- Niche options: Fire PVP is sadly a mess, and the crab says he doesn't know how to fix it without stepping on the other two trees' toes (much like Frost PVE remains an issue). Frost-based Frostfire builds aren't really good for much of anything, though one could imagine a Focus Magic/Master of Elements/Water Elemental tri-spec build that really taps the maximum potential of Blizzard AOE spam. Some people have brainstormed hybrid Arcane/Frost builds to try and squeeze all the survival talents out of both builds for Arenas (at the cost of damage potential).

Freedom to Experiment
Greenwiz carried some form of Frost spec for the better part of three years. It wasn't the best option, just the most versatile in terms of covering solo, PVP, and raid content (albeit poorly) in a single build. Now that I have a second option, it's okay that my Frostfire build does tons of damage in group setting and is not very fun to play in other settings. It's okay that I've optimized my off-spec arcane build for non-raid content, as I'm no longer leaving nearly a third of my DPS potential on the table come raid time.

I do think that some things have been lost in this switch. I used to describe Green as a Frost mage, and now he's either Fire (with a minor in frost) or Arcane (with a minor in fire) depending on what I'm doing. In some ways, the system even favors using the two specs for two completely separate roles; there's no way that I'm going to fail to notice that I'm in the wrong spec for the situation (in the way that, for example, I fail to notice that I'm wearing PVP or farming gear instead of spell hit). Removing the cost of specializing allows diversity, but it also removes some of the consequences of bad (or at least highly situational) decisions when you can have a cookie cutter spec available at the push of a button.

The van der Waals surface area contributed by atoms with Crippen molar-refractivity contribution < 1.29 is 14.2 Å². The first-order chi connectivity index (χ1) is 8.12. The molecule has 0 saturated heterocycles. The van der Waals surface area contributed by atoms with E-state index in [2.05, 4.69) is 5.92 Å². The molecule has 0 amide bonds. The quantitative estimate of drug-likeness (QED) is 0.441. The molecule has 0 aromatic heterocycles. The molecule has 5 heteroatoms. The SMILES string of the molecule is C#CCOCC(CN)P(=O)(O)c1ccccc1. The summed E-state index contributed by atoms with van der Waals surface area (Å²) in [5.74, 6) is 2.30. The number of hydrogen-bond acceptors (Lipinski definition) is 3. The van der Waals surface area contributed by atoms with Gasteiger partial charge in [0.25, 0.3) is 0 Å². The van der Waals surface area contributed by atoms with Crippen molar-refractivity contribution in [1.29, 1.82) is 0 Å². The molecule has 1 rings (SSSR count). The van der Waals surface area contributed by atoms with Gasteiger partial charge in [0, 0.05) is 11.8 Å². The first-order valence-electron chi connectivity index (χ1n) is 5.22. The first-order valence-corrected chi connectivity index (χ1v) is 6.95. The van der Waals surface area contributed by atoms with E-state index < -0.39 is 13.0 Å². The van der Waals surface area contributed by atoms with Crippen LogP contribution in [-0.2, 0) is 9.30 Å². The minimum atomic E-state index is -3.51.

Still, I have to say that I view the feature as a much bigger success than I expected. There really are differences in playstyle between the various specs, and being able to swap back and forth has made the character feel more versatile and powerful without actually increasing his power level at any given moment. This particular persistent virtual world is still first and foremost a game, and I'm willing to put up with some cost in terms of virtual world identity in exchange for a more interesting gameplay experience.


Daniel said...

"This particular persistent virtual world is still first and foremost a game, and I'm willing to put up with some cost in terms of virtual world identity in exchange for a more interesting gameplay experience."

You and I just have a different cost-benefit calculation on this issue, which is fine.

However, one issue that I didn't really anticipate happening was the amount of time it really takes to learn a new spec. I'm been in two PUGs now where it was quite obvious that the person who was playing had no clue how to play their spec. In one case the tank was very open and honest about it and left after we wiped on the first boss, twice. While I think that people who are quite committed to the game will spend the time to learn another spec, I wonder if the casual player will. But I've already begun to wonder now whether what I see in LFG is honest or not. In this way I suppose it was like the DK tank problem. Every DK thought they could tank because the class was OP. Now that it's not so OP, many of them are learning they don't have a clue how to tank, and it's not pretty.

Perhaps this will sort itself out in time. But I can't help but wonder that while it may solve the "healer" problem, in reality it will produce a lower quality of playing experience all around.